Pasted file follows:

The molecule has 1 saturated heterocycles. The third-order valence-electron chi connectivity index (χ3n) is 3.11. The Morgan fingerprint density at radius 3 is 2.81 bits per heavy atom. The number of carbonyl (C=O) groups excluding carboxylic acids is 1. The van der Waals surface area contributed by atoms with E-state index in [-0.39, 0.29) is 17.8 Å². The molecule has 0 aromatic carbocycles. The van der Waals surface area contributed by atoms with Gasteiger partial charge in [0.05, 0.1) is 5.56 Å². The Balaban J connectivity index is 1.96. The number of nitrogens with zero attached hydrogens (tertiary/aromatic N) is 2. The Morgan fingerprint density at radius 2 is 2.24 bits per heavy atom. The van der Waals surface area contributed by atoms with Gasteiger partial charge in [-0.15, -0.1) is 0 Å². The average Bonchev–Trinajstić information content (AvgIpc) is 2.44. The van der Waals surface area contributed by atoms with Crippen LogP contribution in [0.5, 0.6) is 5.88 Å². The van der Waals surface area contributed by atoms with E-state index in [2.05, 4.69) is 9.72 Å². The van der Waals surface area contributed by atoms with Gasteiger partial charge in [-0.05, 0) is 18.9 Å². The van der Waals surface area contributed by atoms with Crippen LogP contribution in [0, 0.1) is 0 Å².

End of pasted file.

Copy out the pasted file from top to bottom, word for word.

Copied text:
The molecule has 1 saturated heterocycles. The third-order valence-electron chi connectivity index (χ3n) is 3.11. The Morgan fingerprint density at radius 3 is 2.81 bits per heavy atom. The number of carbonyl (C=O) groups excluding carboxylic acids is 1. The van der Waals surface area contributed by atoms with E-state index in [-0.39, 0.29) is 17.8 Å². The molecule has 0 aromatic carbocycles. The van der Waals surface area contributed by atoms with Gasteiger partial charge in [0.05, 0.1) is 5.56 Å². The Balaban J connectivity index is 1.96. The number of nitrogens with zero attached hydrogens (tertiary/aromatic N) is 2. The Morgan fingerprint density at radius 2 is 2.24 bits per heavy atom. The van der Waals surface area contributed by atoms with Gasteiger partial charge in [-0.15, -0.1) is 0 Å². The average Bonchev–Trinajstić information content (AvgIpc) is 2.44. The van der Waals surface area contributed by atoms with Crippen LogP contribution in [0.5, 0.6) is 5.88 Å². The van der Waals surface area contributed by atoms with E-state index in [2.05, 4.69) is 9.72 Å². The van der Waals surface area contributed by atoms with Gasteiger partial charge in [-0.05, 0) is 18.9 Å². The van der Waals surface area contributed by atoms with Crippen LogP contribution in [0, 0.1) is 0 Å².